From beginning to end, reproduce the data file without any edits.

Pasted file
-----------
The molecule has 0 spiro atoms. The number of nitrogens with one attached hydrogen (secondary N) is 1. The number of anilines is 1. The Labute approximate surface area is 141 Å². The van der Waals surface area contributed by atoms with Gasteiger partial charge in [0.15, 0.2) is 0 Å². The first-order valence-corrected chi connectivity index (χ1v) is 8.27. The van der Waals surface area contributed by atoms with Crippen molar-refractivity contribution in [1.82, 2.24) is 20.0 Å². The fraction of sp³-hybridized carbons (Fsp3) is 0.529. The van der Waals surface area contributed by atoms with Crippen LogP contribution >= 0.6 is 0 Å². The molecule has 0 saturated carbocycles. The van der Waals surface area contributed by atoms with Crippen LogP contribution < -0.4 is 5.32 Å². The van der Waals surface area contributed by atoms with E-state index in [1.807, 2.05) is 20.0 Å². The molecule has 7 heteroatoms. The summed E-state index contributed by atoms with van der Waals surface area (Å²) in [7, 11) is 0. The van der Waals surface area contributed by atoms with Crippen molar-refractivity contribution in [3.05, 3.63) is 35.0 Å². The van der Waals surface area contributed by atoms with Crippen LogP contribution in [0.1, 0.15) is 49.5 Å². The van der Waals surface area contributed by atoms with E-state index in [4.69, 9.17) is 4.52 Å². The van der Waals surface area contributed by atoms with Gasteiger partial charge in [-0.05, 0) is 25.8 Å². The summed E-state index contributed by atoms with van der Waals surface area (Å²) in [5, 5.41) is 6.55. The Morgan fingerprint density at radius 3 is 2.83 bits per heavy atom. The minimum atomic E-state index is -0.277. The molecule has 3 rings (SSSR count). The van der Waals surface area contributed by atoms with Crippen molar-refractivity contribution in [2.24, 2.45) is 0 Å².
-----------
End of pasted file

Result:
The molecule has 0 spiro atoms. The number of nitrogens with one attached hydrogen (secondary N) is 1. The number of anilines is 1. The Labute approximate surface area is 141 Å². The van der Waals surface area contributed by atoms with Gasteiger partial charge in [0.15, 0.2) is 0 Å². The first-order valence-corrected chi connectivity index (χ1v) is 8.27. The van der Waals surface area contributed by atoms with Crippen molar-refractivity contribution in [1.82, 2.24) is 20.0 Å². The fraction of sp³-hybridized carbons (Fsp3) is 0.529. The van der Waals surface area contributed by atoms with Crippen LogP contribution >= 0.6 is 0 Å². The molecule has 0 saturated carbocycles. The van der Waals surface area contributed by atoms with Crippen LogP contribution < -0.4 is 5.32 Å². The van der Waals surface area contributed by atoms with E-state index in [1.807, 2.05) is 20.0 Å². The molecule has 7 heteroatoms. The summed E-state index contributed by atoms with van der Waals surface area (Å²) in [7, 11) is 0. The van der Waals surface area contributed by atoms with Crippen molar-refractivity contribution in [3.05, 3.63) is 35.0 Å². The van der Waals surface area contributed by atoms with Crippen LogP contribution in [0.1, 0.15) is 49.5 Å². The van der Waals surface area contributed by atoms with E-state index in [4.69, 9.17) is 4.52 Å². The van der Waals surface area contributed by atoms with Gasteiger partial charge in [-0.05, 0) is 25.8 Å². The summed E-state index contributed by atoms with van der Waals surface area (Å²) in [5, 5.41) is 6.55. The Morgan fingerprint density at radius 3 is 2.83 bits per heavy atom. The minimum atomic E-state index is -0.277. The molecule has 3 rings (SSSR count). The van der Waals surface area contributed by atoms with Crippen molar-refractivity contribution in [2.24, 2.45) is 0 Å².